Carburetor: Quick-Change Vacuum Springs
Time: approximately 30 minutes
Tools: small Phillips screwdriver
Here’s what you’ll need: Holley quick-change spring housing, vacuum secondary spring kit
Tip: During the test and tune process, keep track of which springs help or hinder your carburetor’s performance. They make it easy by color-coding the top of each spring.
Here’s what you’ll net: ability to change and custom tailor your secondary fuel delivery in a matter of seconds.
1: We start by removing the four bolts of the original spring housing. Be careful not to snag or tear the diaphragm underneath when lifting off the lid.
2: Leave the old boot in place and realign the bolt holes if necessary. The new housing will drop right in on top (2 bolts).
3: Picking up the other two mounting holes is the quick-change lid. With a slight recessed groove on the underside, the vacuum springs simply pop and lock into position. It really could not be any easier.
We have all heard it a hundred times, yet it still remains a back and forth issue with many performance enthusiasts- mechanical or vacuum secondaries? What’s it going to be? Well, it’s not always such a clear-cut thing. It really depends on what your primary goals are for your vehicle. If all-out performance and serious racing is your thing, then we would probably recommend a mechanically actuated double-pumper. These carbs are virtually foolproof. Without a doubt, they consistently deliver a greater volume of fuel every time you stomp on the pedal. On the other hand, if you prefer walking the fine line of practical streetability and high performance, then a vacuum assisted carburetor might be your winning ticket. Although often disregarded as a true “performance” carburetor, the vacuum secondary Holley is one of the most flexible and easily tunable units around.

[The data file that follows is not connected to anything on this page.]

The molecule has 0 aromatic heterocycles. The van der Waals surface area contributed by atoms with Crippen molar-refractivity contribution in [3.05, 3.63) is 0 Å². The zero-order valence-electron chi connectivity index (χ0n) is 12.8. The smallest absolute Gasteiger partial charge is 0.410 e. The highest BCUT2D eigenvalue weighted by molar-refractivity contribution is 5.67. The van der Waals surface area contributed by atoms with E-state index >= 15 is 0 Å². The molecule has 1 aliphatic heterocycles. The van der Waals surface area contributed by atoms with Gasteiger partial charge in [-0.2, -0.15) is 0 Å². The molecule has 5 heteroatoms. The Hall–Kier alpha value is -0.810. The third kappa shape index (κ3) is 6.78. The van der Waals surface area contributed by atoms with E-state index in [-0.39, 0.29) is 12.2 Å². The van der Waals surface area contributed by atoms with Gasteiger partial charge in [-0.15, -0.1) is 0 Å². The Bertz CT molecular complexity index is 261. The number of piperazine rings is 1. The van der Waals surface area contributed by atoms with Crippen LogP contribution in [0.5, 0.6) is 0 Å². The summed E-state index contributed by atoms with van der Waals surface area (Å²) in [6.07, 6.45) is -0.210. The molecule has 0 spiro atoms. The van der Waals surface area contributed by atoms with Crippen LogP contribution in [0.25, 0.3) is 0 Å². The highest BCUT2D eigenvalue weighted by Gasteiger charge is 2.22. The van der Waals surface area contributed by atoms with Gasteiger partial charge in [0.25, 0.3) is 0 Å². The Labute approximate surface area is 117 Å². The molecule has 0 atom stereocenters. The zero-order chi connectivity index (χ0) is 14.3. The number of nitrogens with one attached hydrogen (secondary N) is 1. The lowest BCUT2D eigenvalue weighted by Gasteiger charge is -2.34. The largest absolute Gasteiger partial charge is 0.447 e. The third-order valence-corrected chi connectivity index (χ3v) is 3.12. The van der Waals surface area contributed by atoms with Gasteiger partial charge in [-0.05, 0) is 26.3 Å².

As popular as it may be, the vacuum secondary carburetor is not without its own set of problems. The chief complaint made by most always has to do with the slow speed or late timing in the opening of the secondaries. Fortunately, the user-friendly design of these carburetors allows instant adjustments to be made utilizing a variety of diaphragm springs, each with a different rate of resistance. By changing the spring inside the housing, the opening rate of the secondaries is dramatically affected. The lighter the spring, the faster the bores will open and allow the fuel to be delivered. In contrast, a heavier spring will prolong the opening. Ideally, you want the lightest spring possible without causing your motor to stumble or bog-out. Keep in mind this depends entirely on the rest of your car (i.e. ignition timing and advance, cam profile, vehicle weight, rear axle ratio, etc.).
Needless to say, there are infinite possibilities here. The only tried and true way to know for sure what works best is to simply hit the track! Make only one adjustment at a time and document your results. In addition to your own notes, save your time slips as well (even the embarrassing ones). You never know– they may serve as a helpful point of reference in the future.
Now getting down to the conversion. To avoid losing any small parts or hardware, take the extra five minutes and remove the carburetor from the engine. As you can see in the pictures shown, the whole swap is really just 3 basic steps. In fact, only the lid of the original setup is substituted. By eliminating this single component and replacing it with the new, two-piece cover (see photo 3), you are literally able to change your carb’s vacuum springs in seconds! Perfect for those crowded, busy days at the drag strip.
For a measly twenty bucks and thirty minutes (if that), this quick-change kit is a no-brainer, and easily adapts to any Holley vacuum secondary carburetor. An absolute must for all of you performance tuners.